Teachers and support workers are engaged in a series of strikes in several German states, including Bavaria, Hamburg and Lower Saxony. Hundreds of kindergartens have been closed. The kindergarten workers' unions Ver.di and GEW were pinning their hopes on negotiations last Thursday, as they sought to put their members on a higher pay grade.

As in many countries, nursery teachers. whose jobs are some of the most skilled in education, are on considerably lower pay than their colleagues teaching older children. Moreover, teachers asay that more and more is being demanded of them, and there has been no corresponding increase in pay.

Rallies were held in many towns, including one of several hundred in Dusseldorf on Thursday where the talks were taking place. As a result of the failure of negotiations, unions have embarked on another series of strikes, with kindergartens closed in many towns, including the old and new capitals, Bonn and Berlin. Union leaders say that if the new talks, scheduled for Thurdsay 16th, are unsuccessful they will call an indefinite strike. Tomorrow (April 15th), the almost quarter of a million nursery workers will be called out on a national strike.The last time the nursery workers struck was in 2009, an action which lasted for 12 weeks.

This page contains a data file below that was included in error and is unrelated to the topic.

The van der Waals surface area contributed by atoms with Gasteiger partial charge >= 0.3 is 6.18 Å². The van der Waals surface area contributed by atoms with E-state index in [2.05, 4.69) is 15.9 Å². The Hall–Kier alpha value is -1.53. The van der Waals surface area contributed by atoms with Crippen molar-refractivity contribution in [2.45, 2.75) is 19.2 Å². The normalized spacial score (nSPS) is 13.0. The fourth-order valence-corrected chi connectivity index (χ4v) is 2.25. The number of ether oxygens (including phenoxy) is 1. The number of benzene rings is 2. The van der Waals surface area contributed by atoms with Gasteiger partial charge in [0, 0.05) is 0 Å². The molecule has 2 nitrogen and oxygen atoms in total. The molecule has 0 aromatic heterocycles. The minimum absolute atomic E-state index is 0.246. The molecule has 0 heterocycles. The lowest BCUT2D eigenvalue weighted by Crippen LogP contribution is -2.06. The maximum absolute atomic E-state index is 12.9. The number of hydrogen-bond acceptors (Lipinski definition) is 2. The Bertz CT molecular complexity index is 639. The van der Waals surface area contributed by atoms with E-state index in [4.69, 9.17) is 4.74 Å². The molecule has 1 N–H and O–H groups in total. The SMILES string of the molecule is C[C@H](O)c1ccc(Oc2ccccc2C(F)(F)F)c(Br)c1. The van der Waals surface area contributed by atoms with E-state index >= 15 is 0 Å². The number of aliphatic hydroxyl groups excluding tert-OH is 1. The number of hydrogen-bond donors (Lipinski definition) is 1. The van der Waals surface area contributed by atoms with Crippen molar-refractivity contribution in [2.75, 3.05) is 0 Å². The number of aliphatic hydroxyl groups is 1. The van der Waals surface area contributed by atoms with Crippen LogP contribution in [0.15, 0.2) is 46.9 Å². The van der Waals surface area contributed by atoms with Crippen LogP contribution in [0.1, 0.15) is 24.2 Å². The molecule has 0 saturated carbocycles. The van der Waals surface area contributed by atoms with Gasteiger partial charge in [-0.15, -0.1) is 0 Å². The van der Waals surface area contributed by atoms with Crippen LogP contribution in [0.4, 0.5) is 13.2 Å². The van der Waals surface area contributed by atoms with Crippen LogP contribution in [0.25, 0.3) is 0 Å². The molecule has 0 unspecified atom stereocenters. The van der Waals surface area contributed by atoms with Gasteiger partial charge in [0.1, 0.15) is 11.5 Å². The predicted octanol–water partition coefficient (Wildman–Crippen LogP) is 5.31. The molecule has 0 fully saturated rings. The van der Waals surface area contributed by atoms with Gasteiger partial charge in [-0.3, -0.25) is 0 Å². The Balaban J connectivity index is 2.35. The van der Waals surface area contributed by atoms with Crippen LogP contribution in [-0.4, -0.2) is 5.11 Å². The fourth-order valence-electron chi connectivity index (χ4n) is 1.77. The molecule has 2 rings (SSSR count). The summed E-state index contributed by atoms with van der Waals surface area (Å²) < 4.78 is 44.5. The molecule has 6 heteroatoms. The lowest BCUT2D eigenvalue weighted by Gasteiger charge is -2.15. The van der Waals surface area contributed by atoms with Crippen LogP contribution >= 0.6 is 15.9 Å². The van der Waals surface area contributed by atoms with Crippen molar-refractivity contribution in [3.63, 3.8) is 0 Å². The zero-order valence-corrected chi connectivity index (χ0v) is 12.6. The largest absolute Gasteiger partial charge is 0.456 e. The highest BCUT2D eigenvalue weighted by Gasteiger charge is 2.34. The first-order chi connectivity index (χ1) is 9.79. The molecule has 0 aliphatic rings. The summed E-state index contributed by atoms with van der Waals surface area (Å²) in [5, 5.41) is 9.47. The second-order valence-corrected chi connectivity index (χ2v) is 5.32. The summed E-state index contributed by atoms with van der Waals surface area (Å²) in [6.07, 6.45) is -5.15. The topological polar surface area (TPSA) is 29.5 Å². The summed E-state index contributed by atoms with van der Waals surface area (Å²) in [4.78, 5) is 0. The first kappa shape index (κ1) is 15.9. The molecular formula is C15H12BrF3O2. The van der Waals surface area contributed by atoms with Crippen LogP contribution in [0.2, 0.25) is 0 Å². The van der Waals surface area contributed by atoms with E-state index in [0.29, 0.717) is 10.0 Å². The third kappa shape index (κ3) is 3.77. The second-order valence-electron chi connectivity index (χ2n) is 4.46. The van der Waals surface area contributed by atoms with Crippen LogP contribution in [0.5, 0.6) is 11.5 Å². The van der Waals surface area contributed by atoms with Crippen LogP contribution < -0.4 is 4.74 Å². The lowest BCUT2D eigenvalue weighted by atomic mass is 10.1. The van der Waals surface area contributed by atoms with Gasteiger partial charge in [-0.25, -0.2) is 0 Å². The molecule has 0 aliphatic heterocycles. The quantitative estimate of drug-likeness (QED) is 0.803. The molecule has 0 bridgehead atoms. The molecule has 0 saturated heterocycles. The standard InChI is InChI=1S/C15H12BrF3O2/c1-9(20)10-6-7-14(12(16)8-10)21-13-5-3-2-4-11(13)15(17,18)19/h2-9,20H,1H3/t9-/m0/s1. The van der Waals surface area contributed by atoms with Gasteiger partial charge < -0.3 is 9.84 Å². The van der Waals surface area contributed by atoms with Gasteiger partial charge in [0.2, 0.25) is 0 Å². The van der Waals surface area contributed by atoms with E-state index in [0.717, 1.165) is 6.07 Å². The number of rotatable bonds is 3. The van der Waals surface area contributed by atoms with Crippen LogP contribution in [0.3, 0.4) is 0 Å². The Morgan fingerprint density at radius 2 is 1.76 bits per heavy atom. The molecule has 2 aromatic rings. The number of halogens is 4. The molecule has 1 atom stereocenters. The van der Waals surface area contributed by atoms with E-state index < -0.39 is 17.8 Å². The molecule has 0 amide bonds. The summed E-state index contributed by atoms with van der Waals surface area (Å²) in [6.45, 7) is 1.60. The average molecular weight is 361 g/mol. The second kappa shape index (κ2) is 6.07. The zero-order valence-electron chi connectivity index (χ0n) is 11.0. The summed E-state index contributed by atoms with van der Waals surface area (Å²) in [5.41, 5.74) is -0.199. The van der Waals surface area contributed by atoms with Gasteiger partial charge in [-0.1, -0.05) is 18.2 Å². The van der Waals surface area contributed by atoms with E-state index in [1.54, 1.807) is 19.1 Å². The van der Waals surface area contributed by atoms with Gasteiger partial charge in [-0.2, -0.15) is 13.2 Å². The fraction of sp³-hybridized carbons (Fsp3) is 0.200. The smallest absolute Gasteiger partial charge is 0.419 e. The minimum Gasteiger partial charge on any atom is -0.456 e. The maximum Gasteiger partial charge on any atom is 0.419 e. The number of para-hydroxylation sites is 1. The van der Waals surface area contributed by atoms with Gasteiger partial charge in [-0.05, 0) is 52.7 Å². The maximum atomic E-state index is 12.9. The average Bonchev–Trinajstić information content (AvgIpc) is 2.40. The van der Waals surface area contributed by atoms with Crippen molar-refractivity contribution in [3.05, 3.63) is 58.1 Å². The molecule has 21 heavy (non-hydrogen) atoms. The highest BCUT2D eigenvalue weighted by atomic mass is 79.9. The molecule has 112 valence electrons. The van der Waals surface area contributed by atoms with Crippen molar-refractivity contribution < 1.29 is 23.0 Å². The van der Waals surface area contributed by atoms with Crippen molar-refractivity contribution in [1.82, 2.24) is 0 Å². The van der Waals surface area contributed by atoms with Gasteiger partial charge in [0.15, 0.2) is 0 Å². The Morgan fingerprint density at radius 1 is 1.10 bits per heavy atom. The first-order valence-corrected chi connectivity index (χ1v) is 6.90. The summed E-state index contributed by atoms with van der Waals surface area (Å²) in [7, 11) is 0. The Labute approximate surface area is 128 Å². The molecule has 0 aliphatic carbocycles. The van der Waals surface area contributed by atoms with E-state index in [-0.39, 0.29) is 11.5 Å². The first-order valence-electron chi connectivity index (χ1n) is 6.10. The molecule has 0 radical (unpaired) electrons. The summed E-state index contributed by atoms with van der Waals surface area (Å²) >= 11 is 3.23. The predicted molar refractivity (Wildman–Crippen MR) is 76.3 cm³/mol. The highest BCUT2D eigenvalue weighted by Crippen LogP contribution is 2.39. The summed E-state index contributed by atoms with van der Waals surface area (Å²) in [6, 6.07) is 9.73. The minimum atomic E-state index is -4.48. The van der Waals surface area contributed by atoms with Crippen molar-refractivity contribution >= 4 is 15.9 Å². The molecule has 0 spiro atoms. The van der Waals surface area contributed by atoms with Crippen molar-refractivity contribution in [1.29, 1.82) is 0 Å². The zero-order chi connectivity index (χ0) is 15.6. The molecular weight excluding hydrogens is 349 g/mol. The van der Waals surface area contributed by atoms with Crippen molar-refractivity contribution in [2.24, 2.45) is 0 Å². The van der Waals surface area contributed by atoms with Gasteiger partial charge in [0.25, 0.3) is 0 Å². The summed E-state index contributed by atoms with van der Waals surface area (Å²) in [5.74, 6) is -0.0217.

Parents have expressed their support for the teachers. A spokeswoman for the Association of Working Mothers : 'In the last few years, teachers have taken on more and more tasks in relation to early years education and have to satisfy increased demands and expectations.' The association advised parents to get together to arrange emergency childcare. 

Needless to say, the employers are pleading a lack of money, as the reason not to pay the teachers and support workers properly. Union leaders on the other hand say that the tax take is continuing to grow and is forecast to continue to do so over the next few years. Once again, public servants and services are expected to make sacrifices, to shore up economies against the crisis which is continuing to rage through the Eurozone.